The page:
I’ll be thirty-four this year; just short of halfway to forty. But I’ve never felt like I was getting older as a metalhead until recently. It occurred to me a few weeks ago when I was attempting to listen to a new album by a band that shall remain nameless and is being released by a well respected label; for the first time, I felt like the crotchety old fart who didn’t understand what the hell the young whippersnappers were doing. I simply could not wrap my head around what the appeal of this album was supposed to be or what the intent was. I shut it off after one track on my first attempt, after three tracks on my second attempt. And that’s when it hit me like the proverbial ton of bricks.
Jonas Renkse is a difficult man to photograph. For the entirety of Katatonia’s set Wednesday night at Wooly’s, the singer kept his face deliberately obscured behind a mass of hair; as if not wanting to face the crowd. But his jovial between-song demeanor and powerful performance spoke otherwise; his exquisite vocals the undeniable focal point of the Swedish quartet’s excellent hour long set opening for prog metal grand poobahs Opeth. In some ways, Herr Renkse’s locks could be a metaphor for Katatonia’s music; their underlying metal-ness often obscured by heaps of beautifully dark, multi-textured melancholia.
To say that I was highly anticipating seeing Ghost in the flesh would probably be the understatement of the year. Their 2010 debut full length Opus Eponymous has been in near constant rotation since its release, and this year’s Infestissumam already has a place in my year-end top five all but locked up. There is something about their combination of Luciferian lyrics, infectious yet hard-rocking pop hooks and outlandish visuals that’s incredibly appealing to this old fan of KISS, Alice Cooper and King Diamond, artists with which Ghost clearly shares a lineage.
The last time I wrote about the Swedish sensation known as Ghost, I stated that the less I thought of them as a metal band, the more I found myself enjoying them. Their debut album Opus Eponymous was released on a metal label (Rise Above/Metal Blade) and featured distorted guitars, but was at its core a pop album; those vocal harmonies were more about The Beach Boys than Mercyful Fate, and the songs themselves were saccharine odes to Satan so addictive that I imagined even Pat Robertson’s wrinkly old Dungeons & Dragons-hating ass would have a hell of a time keeping them out of his head if he were ever exposed. Indeed, Ghost were an anomaly in the metal world; a band that praised Lucifer with the best of them, but did so in a way that actually stood a chance of sending the average joe or jane down ye olde left hand path.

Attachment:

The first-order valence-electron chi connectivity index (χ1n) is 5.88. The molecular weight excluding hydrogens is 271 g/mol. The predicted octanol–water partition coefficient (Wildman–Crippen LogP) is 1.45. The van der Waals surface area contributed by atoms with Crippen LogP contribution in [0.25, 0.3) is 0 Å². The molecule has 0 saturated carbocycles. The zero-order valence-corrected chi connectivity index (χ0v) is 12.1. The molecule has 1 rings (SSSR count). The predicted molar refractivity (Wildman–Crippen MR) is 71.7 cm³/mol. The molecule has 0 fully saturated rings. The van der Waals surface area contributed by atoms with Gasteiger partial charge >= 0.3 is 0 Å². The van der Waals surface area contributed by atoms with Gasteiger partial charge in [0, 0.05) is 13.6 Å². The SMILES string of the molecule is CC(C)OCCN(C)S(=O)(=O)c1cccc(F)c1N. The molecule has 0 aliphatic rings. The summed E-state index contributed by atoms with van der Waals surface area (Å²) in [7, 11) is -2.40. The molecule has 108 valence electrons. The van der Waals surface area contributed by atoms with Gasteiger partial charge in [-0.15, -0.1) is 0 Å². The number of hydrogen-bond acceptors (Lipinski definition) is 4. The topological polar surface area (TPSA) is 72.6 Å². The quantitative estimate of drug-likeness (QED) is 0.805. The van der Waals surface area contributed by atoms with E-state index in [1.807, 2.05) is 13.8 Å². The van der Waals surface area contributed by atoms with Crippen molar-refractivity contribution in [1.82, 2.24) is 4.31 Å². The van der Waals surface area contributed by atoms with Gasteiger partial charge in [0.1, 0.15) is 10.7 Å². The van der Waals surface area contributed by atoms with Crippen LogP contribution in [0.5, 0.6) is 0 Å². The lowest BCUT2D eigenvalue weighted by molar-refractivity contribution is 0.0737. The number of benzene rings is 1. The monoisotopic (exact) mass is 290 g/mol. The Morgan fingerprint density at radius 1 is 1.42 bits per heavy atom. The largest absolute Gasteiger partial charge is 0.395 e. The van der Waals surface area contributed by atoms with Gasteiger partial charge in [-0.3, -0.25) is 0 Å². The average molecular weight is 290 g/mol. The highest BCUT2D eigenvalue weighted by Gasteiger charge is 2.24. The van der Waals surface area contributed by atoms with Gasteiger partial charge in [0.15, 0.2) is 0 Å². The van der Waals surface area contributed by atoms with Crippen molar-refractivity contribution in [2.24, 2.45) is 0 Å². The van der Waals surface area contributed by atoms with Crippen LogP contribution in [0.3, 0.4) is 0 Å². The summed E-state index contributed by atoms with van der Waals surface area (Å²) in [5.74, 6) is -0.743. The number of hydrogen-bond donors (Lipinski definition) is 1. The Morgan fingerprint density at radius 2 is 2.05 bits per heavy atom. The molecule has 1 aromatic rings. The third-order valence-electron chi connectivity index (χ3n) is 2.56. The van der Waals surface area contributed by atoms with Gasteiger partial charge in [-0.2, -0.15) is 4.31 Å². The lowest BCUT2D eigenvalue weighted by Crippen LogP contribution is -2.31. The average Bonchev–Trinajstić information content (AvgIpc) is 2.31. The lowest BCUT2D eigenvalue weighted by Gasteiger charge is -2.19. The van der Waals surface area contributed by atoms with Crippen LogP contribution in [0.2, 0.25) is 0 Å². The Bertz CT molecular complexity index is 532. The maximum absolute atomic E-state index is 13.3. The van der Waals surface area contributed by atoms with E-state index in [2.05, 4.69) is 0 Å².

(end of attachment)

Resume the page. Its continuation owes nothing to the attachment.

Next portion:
In the last few years, Katatonia has become one of my favorite bands. I always liked them well enough, but recently their music has really clicked with me for some reason. The gloomy atmosphere they so effortlessly create is perfect; dark and depressive yet catchy and somehow beautiful. The last time they toured the US, I had the pleasure of watching them steal the show from Opeth, and they’ll be hitting the states with their Swedish brethren again in a little less than two weeks in support of their latest album, Dead End Kings. The fine folks at Fresno Media helped me get in touch with bassist Nille Sandin to briefly discuss the new album and the upcoming tour.
For over three decades now, Canadian legends Voivod have been making a name for themselves as one of the most forward-thinking metal bands to ever pick up instruments. Their sci-fi-damaged punk-thrash has never been copied (though some have tried); they are one of those bands that is truly unique in every sense of the word, thanks to the singular musical alchemy created when its individual members come together. That alchemy seemingly came to a tragic end in 2005 when founding guitarist Denis “Piggy” D’Amour passed from this plane of existence due to a bout with thyroid cancer. The band went on to release two albums welded together using riffs D’Amour had recorded prior to his untimely death (2006′s Katorz and 2009′s Infini), but it appeared for all intents and purposes that the warriors of ice were no more in the wake of the loss of their beloved guitarist.